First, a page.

Peachtree Publishers has announced that Trustbridge Global Media has acquired the Atlanta-based children’s publishing company, as of November 7. Moving forward, the publisher will be known as Peachtree Publishing Company Inc. Founded in 1977, Peachtree publishes children’s books spanning from board books and picture books to middle grade and young adult fiction and nonfiction. Peachtree also maintains a backlist of adult titles, with an emphasis on Southern authors. Trustbridge Global Media is an affiliate of Trustbridge Partners, a Shanghai-based private equity and venture capital firm.
According to Peachtree president and publisher Margaret Quinlin, the acquisition was roughly two years in the making. Quinlin first met Steve Kent, a partner at Trustbridge, during a lunch with former Holiday House owner John Briggs, who later sold the company to Trustbridge in 2016. At the time of the meeting, Quinlin said, “The idea of selling the company was the farthest thing from my mind. I love what we are doing, and these past years have been our most successful to date, in terms of the quality of books, the reviews we’ve been receiving, and the substantial increase in sales.”
But over time, she said, the discussion “planted the seed for me. I talked to a couple of my colleagues here, and it seemed that maybe this was a good time to consider this. For me, one of the key things is the idea that I could forward-proof the company. I want Peachtree to survive beyond me, and to continue to grow and create great books.”
Quinlin said what convinced her to move ahead with the deal was that Trustbridge “wanted us to continue doing what we do at Peachtree.” Quinlin, who has owned Peachtree since 1990, will continue in her role as president and publisher. All of the publisher’s staff will remain onboard, in their current functions. Peachtree will remain in its Atlanta offices, and the company will continue to handle its own fulfillment and distribution—assisted by its network of independent book rep groups throughout the U.S. and Canada. One immediate change, however, is that the publisher will no longer be female-owned. “It was a big decision,” Quinlin said, “but we’re still female-operated.”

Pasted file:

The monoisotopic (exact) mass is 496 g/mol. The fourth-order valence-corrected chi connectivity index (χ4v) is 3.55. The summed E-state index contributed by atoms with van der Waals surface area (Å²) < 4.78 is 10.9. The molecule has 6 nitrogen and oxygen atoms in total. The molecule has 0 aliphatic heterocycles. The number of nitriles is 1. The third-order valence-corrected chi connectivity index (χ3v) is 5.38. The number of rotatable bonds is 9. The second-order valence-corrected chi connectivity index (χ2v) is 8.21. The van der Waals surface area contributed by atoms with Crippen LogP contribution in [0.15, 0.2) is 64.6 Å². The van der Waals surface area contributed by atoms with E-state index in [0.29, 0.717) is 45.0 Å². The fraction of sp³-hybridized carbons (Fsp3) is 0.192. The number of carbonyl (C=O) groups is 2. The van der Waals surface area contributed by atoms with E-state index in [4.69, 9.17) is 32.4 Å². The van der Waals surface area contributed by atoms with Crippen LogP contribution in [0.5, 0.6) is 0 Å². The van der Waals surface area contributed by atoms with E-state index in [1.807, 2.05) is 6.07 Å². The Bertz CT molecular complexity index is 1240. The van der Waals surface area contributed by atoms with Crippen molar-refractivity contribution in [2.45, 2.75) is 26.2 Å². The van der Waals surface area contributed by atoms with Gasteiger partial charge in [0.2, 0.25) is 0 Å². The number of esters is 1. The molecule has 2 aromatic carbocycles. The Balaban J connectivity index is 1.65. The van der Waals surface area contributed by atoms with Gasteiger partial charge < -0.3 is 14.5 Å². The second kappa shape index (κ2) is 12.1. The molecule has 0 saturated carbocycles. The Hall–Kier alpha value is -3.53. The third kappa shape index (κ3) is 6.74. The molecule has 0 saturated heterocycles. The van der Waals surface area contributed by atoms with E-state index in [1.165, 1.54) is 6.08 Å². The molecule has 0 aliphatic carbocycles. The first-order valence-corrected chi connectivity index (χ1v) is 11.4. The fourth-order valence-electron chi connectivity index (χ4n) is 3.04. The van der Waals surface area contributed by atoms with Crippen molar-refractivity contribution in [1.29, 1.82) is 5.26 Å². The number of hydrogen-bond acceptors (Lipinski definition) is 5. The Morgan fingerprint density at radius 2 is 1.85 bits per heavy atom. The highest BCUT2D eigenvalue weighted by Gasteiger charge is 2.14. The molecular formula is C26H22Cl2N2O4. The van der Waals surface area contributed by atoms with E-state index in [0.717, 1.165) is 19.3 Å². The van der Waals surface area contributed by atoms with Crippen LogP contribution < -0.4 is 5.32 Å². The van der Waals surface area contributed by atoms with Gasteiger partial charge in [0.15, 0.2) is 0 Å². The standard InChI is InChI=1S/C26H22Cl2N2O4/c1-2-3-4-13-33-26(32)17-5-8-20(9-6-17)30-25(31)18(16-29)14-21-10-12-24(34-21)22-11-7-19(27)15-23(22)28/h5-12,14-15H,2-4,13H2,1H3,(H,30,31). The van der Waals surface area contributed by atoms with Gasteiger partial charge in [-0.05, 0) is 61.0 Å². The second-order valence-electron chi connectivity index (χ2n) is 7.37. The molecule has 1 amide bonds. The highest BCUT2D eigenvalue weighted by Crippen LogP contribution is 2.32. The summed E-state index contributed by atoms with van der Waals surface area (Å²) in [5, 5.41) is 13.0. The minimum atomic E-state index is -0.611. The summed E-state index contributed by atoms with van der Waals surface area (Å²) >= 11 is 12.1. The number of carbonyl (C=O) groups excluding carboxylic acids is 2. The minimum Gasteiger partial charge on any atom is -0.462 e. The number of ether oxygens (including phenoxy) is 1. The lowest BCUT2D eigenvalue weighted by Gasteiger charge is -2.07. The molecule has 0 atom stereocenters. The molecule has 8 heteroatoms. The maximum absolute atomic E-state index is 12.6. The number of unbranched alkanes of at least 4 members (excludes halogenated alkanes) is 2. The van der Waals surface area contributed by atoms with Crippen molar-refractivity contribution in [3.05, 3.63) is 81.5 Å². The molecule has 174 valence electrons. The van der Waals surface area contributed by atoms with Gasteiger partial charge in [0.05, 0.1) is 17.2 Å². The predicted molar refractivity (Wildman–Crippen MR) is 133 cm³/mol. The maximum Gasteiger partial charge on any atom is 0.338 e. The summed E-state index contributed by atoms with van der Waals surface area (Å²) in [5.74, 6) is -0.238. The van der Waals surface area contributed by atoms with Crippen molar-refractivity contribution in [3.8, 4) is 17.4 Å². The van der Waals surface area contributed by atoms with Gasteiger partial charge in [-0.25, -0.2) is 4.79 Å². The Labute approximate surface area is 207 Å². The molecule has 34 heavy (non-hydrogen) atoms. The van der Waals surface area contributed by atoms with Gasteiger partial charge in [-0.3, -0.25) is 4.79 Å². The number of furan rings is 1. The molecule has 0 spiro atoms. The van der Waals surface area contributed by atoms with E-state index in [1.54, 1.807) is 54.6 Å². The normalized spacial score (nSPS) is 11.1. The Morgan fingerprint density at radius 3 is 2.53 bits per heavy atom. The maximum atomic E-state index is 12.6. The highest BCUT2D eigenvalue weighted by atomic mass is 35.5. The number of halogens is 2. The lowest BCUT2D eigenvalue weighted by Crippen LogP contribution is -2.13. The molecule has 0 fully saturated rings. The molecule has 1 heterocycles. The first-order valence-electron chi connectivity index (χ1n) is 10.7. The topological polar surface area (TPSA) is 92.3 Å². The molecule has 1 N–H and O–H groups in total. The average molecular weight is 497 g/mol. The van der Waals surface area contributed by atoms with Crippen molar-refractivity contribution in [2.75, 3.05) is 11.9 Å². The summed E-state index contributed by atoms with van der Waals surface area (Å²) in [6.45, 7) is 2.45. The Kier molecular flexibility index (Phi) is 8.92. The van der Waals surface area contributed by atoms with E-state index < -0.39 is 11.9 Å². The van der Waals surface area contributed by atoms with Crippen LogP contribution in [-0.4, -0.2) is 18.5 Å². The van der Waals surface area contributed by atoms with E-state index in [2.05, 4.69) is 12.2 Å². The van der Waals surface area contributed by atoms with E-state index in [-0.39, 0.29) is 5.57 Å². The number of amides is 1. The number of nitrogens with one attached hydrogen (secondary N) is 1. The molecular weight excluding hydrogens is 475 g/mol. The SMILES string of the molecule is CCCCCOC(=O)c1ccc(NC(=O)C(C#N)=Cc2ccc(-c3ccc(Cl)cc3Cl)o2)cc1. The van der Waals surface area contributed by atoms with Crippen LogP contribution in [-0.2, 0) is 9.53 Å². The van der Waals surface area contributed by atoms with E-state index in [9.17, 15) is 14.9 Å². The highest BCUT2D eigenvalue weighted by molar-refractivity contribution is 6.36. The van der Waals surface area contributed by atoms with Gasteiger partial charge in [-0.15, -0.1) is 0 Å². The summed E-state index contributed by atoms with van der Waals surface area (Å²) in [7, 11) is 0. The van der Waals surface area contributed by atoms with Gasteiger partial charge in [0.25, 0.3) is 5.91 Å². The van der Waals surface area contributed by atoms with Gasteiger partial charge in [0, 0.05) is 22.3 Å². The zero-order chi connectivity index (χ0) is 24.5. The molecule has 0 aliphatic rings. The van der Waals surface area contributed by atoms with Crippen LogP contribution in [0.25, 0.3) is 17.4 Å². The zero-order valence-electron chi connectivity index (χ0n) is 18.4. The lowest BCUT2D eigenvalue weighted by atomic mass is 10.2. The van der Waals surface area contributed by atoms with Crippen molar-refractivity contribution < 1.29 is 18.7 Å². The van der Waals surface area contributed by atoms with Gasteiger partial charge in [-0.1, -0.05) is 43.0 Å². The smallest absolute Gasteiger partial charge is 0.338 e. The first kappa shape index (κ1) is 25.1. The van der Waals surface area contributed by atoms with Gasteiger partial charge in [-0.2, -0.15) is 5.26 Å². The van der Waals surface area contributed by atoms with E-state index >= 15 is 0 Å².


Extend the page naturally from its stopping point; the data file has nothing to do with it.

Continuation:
As Peachtree celebrated its 40th anniversary in 2017, Quinlin said, “We spent time thinking about what makes Peachtree different. We came up with the tagline ‘rooted in relationships, grown with care.’ Part of this is scale: we have this closeness with our books, even with what goes to the customers. We don’t want to lose that; our core values are not changing.”
Quinlin cited Holiday House as the “best model” for what she expects the publishing operations to look like under Trustbridge. She said, “Trustbridge is interested in our editorial decisions to the extent that they can learn about titles that are potential properties for film or animation. I think they’re keen to expand children’s content into other areas.” Down the road, she said, “We may have to expand our warehouse. But for right now, everything is staying the way it is. One of the first orders of business, once the transition occurs, will be hiring editors and editorial support.”
Though Quinlin told PW there are no current plans for broadening the list, “It’s not out of the question,” she said. “We’re going to continue evaluating all the areas we’ve been publishing into, and where we can expand some categories—that will be a function of the new talent we encounter.” She added, “It will be nice to be able to focus on publishing. We now have advice and funding to support expansion.”
Above all, Quinlin said she is looking forward to growing the company. "First and foremost is always the books; that’s why we’re here, and that’s what we’re all dedicated to. There are really talented people here, and I am excited there are opportunities for them, and for our authors and illustrators. I’m going into this with a great deal of optimism. And, if we are able to grow, Atlanta could become more of a publishing spot.”